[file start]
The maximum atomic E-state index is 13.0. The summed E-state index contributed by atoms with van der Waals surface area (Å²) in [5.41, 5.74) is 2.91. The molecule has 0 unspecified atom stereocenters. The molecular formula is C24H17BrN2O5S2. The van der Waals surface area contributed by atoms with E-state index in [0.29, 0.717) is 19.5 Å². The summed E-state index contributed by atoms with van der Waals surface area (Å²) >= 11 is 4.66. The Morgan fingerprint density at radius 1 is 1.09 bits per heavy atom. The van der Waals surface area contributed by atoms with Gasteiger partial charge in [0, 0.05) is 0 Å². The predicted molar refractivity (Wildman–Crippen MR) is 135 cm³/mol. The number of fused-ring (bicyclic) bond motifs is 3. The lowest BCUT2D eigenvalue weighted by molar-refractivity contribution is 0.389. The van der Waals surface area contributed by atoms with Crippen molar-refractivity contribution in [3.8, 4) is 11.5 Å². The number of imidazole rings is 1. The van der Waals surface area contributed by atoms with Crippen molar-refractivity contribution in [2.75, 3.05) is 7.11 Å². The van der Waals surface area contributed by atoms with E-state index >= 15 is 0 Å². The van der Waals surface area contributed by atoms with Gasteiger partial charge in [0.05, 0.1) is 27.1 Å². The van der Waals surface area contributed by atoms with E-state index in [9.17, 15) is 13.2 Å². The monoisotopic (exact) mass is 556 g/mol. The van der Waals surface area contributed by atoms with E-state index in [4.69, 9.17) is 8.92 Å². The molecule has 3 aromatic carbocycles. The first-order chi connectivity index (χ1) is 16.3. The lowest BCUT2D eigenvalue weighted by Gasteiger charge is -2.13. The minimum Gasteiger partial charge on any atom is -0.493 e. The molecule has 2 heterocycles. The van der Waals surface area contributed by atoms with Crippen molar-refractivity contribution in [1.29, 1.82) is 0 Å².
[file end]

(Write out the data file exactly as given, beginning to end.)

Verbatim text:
The maximum atomic E-state index is 13.0. The summed E-state index contributed by atoms with van der Waals surface area (Å²) in [5.41, 5.74) is 2.91. The molecule has 0 unspecified atom stereocenters. The molecular formula is C24H17BrN2O5S2. The van der Waals surface area contributed by atoms with E-state index in [0.29, 0.717) is 19.5 Å². The summed E-state index contributed by atoms with van der Waals surface area (Å²) >= 11 is 4.66. The Morgan fingerprint density at radius 1 is 1.09 bits per heavy atom. The van der Waals surface area contributed by atoms with Gasteiger partial charge in [0, 0.05) is 0 Å². The predicted molar refractivity (Wildman–Crippen MR) is 135 cm³/mol. The number of fused-ring (bicyclic) bond motifs is 3. The lowest BCUT2D eigenvalue weighted by molar-refractivity contribution is 0.389. The van der Waals surface area contributed by atoms with Crippen molar-refractivity contribution in [3.8, 4) is 11.5 Å². The number of imidazole rings is 1. The van der Waals surface area contributed by atoms with Crippen molar-refractivity contribution in [2.75, 3.05) is 7.11 Å². The van der Waals surface area contributed by atoms with E-state index >= 15 is 0 Å². The van der Waals surface area contributed by atoms with Gasteiger partial charge in [0.05, 0.1) is 27.1 Å². The van der Waals surface area contributed by atoms with E-state index in [9.17, 15) is 13.2 Å². The monoisotopic (exact) mass is 556 g/mol. The van der Waals surface area contributed by atoms with E-state index in [4.69, 9.17) is 8.92 Å². The molecule has 3 aromatic carbocycles. The first-order chi connectivity index (χ1) is 16.3. The lowest BCUT2D eigenvalue weighted by Gasteiger charge is -2.13. The minimum Gasteiger partial charge on any atom is -0.493 e. The molecule has 2 heterocycles. The van der Waals surface area contributed by atoms with Crippen molar-refractivity contribution in [1.29, 1.82) is 0 Å².